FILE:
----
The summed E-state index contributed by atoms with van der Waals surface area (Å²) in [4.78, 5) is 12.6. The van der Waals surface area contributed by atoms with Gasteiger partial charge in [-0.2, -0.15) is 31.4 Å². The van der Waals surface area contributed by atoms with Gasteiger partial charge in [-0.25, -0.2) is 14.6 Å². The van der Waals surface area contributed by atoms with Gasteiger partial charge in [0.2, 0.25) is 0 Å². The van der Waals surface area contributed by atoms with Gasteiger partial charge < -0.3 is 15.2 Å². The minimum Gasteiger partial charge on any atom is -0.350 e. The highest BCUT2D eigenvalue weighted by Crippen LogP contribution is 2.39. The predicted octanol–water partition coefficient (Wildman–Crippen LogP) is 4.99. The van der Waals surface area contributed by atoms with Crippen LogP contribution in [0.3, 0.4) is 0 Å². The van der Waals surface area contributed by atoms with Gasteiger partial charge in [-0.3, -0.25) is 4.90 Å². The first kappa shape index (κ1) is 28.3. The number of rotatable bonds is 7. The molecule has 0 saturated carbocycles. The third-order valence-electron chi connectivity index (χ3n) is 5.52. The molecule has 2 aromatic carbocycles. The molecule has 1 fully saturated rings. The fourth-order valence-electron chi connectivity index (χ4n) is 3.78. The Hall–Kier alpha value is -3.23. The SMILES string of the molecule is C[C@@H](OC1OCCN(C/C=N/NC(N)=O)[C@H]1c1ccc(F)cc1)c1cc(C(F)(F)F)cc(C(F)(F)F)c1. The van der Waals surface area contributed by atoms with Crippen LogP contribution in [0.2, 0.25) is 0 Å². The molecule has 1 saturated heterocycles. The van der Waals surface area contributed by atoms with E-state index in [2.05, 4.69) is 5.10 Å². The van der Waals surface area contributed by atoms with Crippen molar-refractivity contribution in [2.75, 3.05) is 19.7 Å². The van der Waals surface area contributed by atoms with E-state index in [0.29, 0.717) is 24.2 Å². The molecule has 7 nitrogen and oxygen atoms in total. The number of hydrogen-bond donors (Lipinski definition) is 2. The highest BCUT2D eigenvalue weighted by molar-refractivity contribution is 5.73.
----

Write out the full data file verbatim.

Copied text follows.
The summed E-state index contributed by atoms with van der Waals surface area (Å²) in [4.78, 5) is 12.6. The van der Waals surface area contributed by atoms with Gasteiger partial charge in [-0.2, -0.15) is 31.4 Å². The van der Waals surface area contributed by atoms with Gasteiger partial charge in [-0.25, -0.2) is 14.6 Å². The van der Waals surface area contributed by atoms with Gasteiger partial charge in [0.2, 0.25) is 0 Å². The van der Waals surface area contributed by atoms with Gasteiger partial charge < -0.3 is 15.2 Å². The minimum Gasteiger partial charge on any atom is -0.350 e. The highest BCUT2D eigenvalue weighted by Crippen LogP contribution is 2.39. The predicted octanol–water partition coefficient (Wildman–Crippen LogP) is 4.99. The van der Waals surface area contributed by atoms with Crippen LogP contribution in [0.3, 0.4) is 0 Å². The van der Waals surface area contributed by atoms with Gasteiger partial charge in [-0.3, -0.25) is 4.90 Å². The first kappa shape index (κ1) is 28.3. The number of rotatable bonds is 7. The molecule has 0 saturated carbocycles. The third-order valence-electron chi connectivity index (χ3n) is 5.52. The molecule has 2 aromatic carbocycles. The molecule has 1 fully saturated rings. The fourth-order valence-electron chi connectivity index (χ4n) is 3.78. The Hall–Kier alpha value is -3.23. The SMILES string of the molecule is C[C@@H](OC1OCCN(C/C=N/NC(N)=O)[C@H]1c1ccc(F)cc1)c1cc(C(F)(F)F)cc(C(F)(F)F)c1. The van der Waals surface area contributed by atoms with Crippen LogP contribution in [0.2, 0.25) is 0 Å². The molecule has 1 saturated heterocycles. The van der Waals surface area contributed by atoms with E-state index in [2.05, 4.69) is 5.10 Å². The van der Waals surface area contributed by atoms with Crippen molar-refractivity contribution in [2.75, 3.05) is 19.7 Å². The van der Waals surface area contributed by atoms with E-state index in [0.29, 0.717) is 24.2 Å². The molecule has 7 nitrogen and oxygen atoms in total. The number of hydrogen-bond donors (Lipinski definition) is 2. The highest BCUT2D eigenvalue weighted by molar-refractivity contribution is 5.73.